quieter than now. The boys!
dressed in their old clothes, not
pajamas, and serpentined down
Willamette street yelling and sing
ing songs. However, there were
not any of the noisemakers that
were so predominant in this last
Homecoming parade.”
Old Stage Coach
Arouses Interest
At Health Meet\
The campus was neither prepar
ing for a Trail-to-Rail celebration
nor a wild west show yesterday.
The real reason for the presence
on the campus of the old stage
coach, formerly owned by Cal
Young, Oregon pioneer, was in
connection with the meeting of 30
representatives of the Lane Coun
ty Public Health association held
on the campus. The delegates
were from various centers through
out the county, and they met here
in the preparation for the staging
of a successful county-wide sale
campaign of the seals.
Lilian Tingle, department chair
man of household arts, and her
home economics class served a
luncheon to the representatives, at
which time Sadie R. Dunbarr, ex
secretary of the Oregon State
Health association spoke to the
The old stage coach belongs to
the Trail-to-Rail committee and
the purpose of its use in the seal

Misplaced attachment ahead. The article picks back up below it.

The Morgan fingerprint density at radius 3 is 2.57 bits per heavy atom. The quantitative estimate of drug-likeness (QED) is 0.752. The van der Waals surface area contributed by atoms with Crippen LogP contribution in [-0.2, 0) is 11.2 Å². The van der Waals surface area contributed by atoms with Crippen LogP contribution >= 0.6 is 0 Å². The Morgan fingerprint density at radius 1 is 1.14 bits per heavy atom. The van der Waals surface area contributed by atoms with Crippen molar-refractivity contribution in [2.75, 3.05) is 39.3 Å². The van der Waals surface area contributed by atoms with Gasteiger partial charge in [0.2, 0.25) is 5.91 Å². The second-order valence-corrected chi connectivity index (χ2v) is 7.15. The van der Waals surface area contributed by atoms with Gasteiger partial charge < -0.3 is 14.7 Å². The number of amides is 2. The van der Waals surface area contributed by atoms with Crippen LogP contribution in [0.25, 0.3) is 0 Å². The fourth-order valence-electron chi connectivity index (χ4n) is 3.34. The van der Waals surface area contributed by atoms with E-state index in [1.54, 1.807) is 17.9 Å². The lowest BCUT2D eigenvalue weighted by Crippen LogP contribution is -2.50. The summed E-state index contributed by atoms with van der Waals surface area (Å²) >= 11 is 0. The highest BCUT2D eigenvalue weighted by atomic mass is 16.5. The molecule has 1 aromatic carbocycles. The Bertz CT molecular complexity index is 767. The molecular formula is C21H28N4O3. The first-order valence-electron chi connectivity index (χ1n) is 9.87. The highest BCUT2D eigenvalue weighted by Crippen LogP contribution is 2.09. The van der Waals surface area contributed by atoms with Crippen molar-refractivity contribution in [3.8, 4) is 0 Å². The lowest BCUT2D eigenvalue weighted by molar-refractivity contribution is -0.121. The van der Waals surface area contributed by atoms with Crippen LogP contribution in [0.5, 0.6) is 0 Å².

campaign is in relation to the 1931
Christmas seal design, which de
picts an old stage coach drawn by
four horses. The coach will be sent
to Portland after it has been used
here for publicity purposes for the
campaign publicity there.
One new patient, Jack Kneeland,
is confined to the infirmary. Oth
ers who are ill are Helen Parish,
Harr'lette Chase, and Bob Riddle.
Dean Schwering Comments
On Sleep Problem at Oregon
(This is the second of a series
of articles on some phase of Health
week written by prominent people
on the campus.)
In conjunction with the Health
Week program, I wish we might
have a “campus sleep week”—-that
Is sleep at regular and reasonable
hours at night and not in classes
during the day. The strenuous life
of college students is a drain on
the whole nervous system emo
tional reactions, and straight
thinking and certainly a handicap
to the physical well-being.
The artificiality of living in large
groups leads to constant interrup
tions and irritations. Students do
not become as fatigued from the
class room work or extra curricu
lar activities, as from the difficul
ty under which studying and out
side work are done. To attempt
to study with the jangle of a rau
cous telephone bell, the high pitched
voices of thirty or forty people